Today, I offer a simple word of encouragement for all the moms who have ever tried to go grocery shopping with one in the infant seat, one in the cart, and one- or more- tagging along behind (you hope!) Here's the word: It gets easier. Sometimes, in the midst of runny noses, dirty diapers, mashed peas and Elmo, it just helps to know simple things like that.
I was reminded of this recently while shopping at Walmart one morning. I was alone, since I now have built-in babysitting and can enjoy little luxuries such as wandering the aisles of the grocery store all by myself. (How I have waited for such a time as this!) While perusing the canned vegetables, I happened to pass a young mother of two. She wears a tangerine sweatsuit and a ponytail, and she holds an unhappy toddler in one arm while she shoves the cart along with the other. A 3-year-old girl with a pink jacket and a sticky face clings to the side of the cart, and Grandma follows close behind. I smile inside because I have Been There, Done That.
Soon, the 3-year-old begins begging for the new Dora Lunch Box inside the cart, presumably a gift from Grandma, because the first thing that every baby learns after "mom means milk" and dad means "Party!" is "Grandma means Pushover!" Which is all well and good... most of the time. In this case, mom hands child the lunchbox, which child begins swinging wildly, endangering her fellow shoppers as well as several displays full of canned goods. Mom warns child to stop, and child does not stop. The moment of truth: does this mom's word mean anything- or not? The child and I are both wondering what will happen. This drama is much more interesting than my search for Great Northern Beans, so I am hanging around to see what happens. Besides, they are blocking the beans.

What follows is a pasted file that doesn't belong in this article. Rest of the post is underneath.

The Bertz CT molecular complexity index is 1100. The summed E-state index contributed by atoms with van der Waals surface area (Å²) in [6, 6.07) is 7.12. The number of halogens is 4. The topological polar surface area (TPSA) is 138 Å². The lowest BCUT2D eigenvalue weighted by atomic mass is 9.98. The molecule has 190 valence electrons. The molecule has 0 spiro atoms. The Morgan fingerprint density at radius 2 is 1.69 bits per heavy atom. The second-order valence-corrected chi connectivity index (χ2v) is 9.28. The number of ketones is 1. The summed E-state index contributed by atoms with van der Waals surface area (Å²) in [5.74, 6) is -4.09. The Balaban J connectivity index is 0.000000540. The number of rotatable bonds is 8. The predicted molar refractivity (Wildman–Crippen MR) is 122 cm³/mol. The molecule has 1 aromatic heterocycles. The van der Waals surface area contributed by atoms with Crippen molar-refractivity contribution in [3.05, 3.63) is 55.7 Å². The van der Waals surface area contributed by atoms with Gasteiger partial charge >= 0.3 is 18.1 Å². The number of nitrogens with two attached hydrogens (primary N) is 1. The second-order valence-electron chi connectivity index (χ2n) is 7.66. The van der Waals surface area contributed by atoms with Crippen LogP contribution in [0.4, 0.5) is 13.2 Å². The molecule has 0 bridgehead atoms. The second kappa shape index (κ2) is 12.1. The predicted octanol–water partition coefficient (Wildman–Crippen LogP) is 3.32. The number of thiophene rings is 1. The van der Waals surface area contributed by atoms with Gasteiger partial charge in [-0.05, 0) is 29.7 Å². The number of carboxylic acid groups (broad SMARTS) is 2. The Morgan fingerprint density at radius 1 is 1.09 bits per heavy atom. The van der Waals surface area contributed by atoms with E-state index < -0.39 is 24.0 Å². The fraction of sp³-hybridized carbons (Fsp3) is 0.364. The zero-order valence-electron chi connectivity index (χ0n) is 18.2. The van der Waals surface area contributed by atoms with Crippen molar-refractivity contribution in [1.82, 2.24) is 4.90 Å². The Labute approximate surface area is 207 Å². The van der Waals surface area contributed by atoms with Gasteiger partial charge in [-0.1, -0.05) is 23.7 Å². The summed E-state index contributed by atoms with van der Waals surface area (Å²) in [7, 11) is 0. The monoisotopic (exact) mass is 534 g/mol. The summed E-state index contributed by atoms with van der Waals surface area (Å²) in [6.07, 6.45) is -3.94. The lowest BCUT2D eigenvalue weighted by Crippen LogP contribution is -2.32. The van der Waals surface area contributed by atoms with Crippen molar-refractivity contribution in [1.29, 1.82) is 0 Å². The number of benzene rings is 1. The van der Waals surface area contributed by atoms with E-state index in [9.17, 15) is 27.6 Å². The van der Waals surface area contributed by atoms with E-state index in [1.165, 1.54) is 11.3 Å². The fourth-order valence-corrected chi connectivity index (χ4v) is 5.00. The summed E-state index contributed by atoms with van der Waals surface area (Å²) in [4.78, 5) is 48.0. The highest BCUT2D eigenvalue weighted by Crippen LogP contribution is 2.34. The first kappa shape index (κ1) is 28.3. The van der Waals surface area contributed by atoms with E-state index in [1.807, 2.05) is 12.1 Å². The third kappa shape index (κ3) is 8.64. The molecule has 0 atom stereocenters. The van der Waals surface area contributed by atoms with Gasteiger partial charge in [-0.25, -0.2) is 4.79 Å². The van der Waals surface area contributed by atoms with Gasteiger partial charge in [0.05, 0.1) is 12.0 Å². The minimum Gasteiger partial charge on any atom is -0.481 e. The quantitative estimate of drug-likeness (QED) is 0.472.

Mom is serious. She takes the lunch box away and calmly explains that child will not get the lunchbox again if such behavior continues. Child throws self on floor in a screaming fit. Mom walks away, leaving Grandma to rationalize with child. I know from experience that 99% of the time, Grandma is great to have around; at times like this... not so much. I silently cheer mom on, hoping she knows that if she doesn't win this one, she'll have a screaming fit on her hands at Walmart again next week, with or without Grandma. (Rule #1: Never negotiate with terrorists.) When we pass again three aisles down, child is sniffling beside the cart and Grandma looks harried... but the Dora lunch box is still in the cart. Go, mom!! I smile at her, but she does not know I have Been There, Done That, and she does not care. She is exhausted, but she has won.
I want to tell her that it gets easier, that these days will soon pass and one day, she will again get to leave the house- or just go to the bathroom- by herself. She will soon be dealing with a whole different set of issues: algebra, the hairbrush that is constantly disappearing from her bathroom, and negotiations over slumber parties and telephone time. I want to tell her that if she sticks to her guns, the day will come when she will actually enjoy taking her children to Walmart. But right now, the mother does not care about all these things. Her life is diapers and Dora and sippee cups. So we pass in the aisle, me and my quiet basket of canned goods and she with her sniffling, cheerio-dropping entourage. It gets easier, I think, but for now... it is enough that she has won.